Nursing care plan radical neck surgery


I. Pathophysiology
a. Malignancy lies above the clavicle, for instance lip, mouth,
nasal cavity, paranasal sinuses, pharynx, larynx, but excludes
the brain, spinal cord, axial skeleton, and vertebrae.
b. Cancers limited to the vocal cords (intrinsic) tend to
spread slowly, whereas cancers involving the epiglottis
(extrinsic) are more likely to metastasize to lymph nodes
of neck.
c. 90% to 95% of laryngeal neoplasms are squamous cell carcinomas
that arise from the oral cavity (Campbell & de le
Torre, 2008; Oral Cancer Foundation, 2008).
d. Rate of disability is high because of the potential loss of
voice, disfigurement, and social consequences.

II. Treatment
a. Radiation alone is the most common treatment for early
stages of some head and neck cancers, such as those
affecting the nasopharynx, larynx, and oropharynx.
b. Combination of radiation and chemotherapy is increasing in
use to preserve structures.
c. Surgery remains mainstay of treatment for advanced-stage
laryngeal cancer, often in combination with radiation.
i. Total laryngectomy (TL), resulting in a permanent tracheostomy,
with normal speech and swallowing no longer
ii. Near total laryngectomy (NTL) or conservation laryngeal
surgery, with swallowing function and some speech

III. Etiology
a. Between 85% to 90% of all head and neck cancers can
be traced to the use of tobacco products or excessive
consumption of alcohol (American Association for Cancer
Research, 2008).
b. Additional risk factors include chronic candidiasis, poor
oral hygiene, ill-fitting dentures, human papillomavirus
(HPV), Epstein-Barr virus (EBV), and acid reflux disease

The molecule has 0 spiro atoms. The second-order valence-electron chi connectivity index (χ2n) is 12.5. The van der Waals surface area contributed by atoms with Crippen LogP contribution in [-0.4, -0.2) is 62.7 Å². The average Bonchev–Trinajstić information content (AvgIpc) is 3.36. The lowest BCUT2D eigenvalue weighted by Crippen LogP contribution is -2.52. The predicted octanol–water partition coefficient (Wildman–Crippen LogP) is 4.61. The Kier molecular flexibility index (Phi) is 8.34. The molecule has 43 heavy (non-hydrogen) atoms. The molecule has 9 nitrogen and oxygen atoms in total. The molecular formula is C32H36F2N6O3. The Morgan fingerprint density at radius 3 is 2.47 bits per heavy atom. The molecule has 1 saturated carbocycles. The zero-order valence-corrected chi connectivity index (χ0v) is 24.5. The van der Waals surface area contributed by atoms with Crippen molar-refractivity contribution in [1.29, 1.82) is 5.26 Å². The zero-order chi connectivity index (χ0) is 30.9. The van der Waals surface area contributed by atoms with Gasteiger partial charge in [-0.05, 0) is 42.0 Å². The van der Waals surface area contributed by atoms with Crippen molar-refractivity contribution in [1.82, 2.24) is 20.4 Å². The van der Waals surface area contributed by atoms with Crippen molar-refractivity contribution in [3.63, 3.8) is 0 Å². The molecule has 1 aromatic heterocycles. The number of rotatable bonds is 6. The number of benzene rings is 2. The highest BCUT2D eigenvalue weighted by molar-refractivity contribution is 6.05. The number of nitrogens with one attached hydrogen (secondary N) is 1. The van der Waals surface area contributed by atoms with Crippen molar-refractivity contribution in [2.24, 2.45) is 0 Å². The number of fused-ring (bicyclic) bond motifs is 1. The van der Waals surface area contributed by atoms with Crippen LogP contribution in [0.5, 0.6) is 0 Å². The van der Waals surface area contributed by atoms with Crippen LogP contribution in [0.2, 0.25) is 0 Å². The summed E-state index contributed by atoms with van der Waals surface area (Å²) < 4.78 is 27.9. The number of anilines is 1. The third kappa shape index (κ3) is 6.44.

(Campbell & de la Torre, 2008).

IV. Statistics (National Cancer Institute [NCI], 2007b)
a. Morbidity: Head and neck cancers compose approximately
4% of all cancer cases in the United States, with an
estimated 40,000 men and women diagnosed in 2004.
i. Peak incidence between ages 50 and 60
ii. Male-to-female rates greater than 2:1 (Campbell & de la
Torre, 2008)
b. Mortality: 5-year survival rate is at 50% (Mouth Cancer
Foundation, 2008).
c. Cost: In 2001, lifetime economic burden in the United
States was estimated at $976 billion (Lee et al, n.d.) and the
annual cost for treatment in the United States was approximately
$3.2 billion.

Care Settings
Client is treated in inpatient surgical and possibly subacute

Related Concerns
Psychosocial aspects of care
Surgical intervention
Total nutritional support: parenteral/enteral feeding

Nursing Priorities
1. Maintain patent airway and adequate ventilation.
2. Assist client in developing alternative communication
3. Restore or maintain skin integrity.
4. Reestablish or maintain adequate nutrition.
5 Provide emotional support for acceptance of altered body
6. Provide information about disease process, prognosis,
and treatment.

Discharge Goals
1. Ventilation and oxygenation adequate for individual
2. Communicate effectively.
3. Complications prevented or minimized.
4. Begin to cope with change in body image.
5. Disease process, prognosis, and therapeutic regimen
6. Plan in place to meet needs after discharge.

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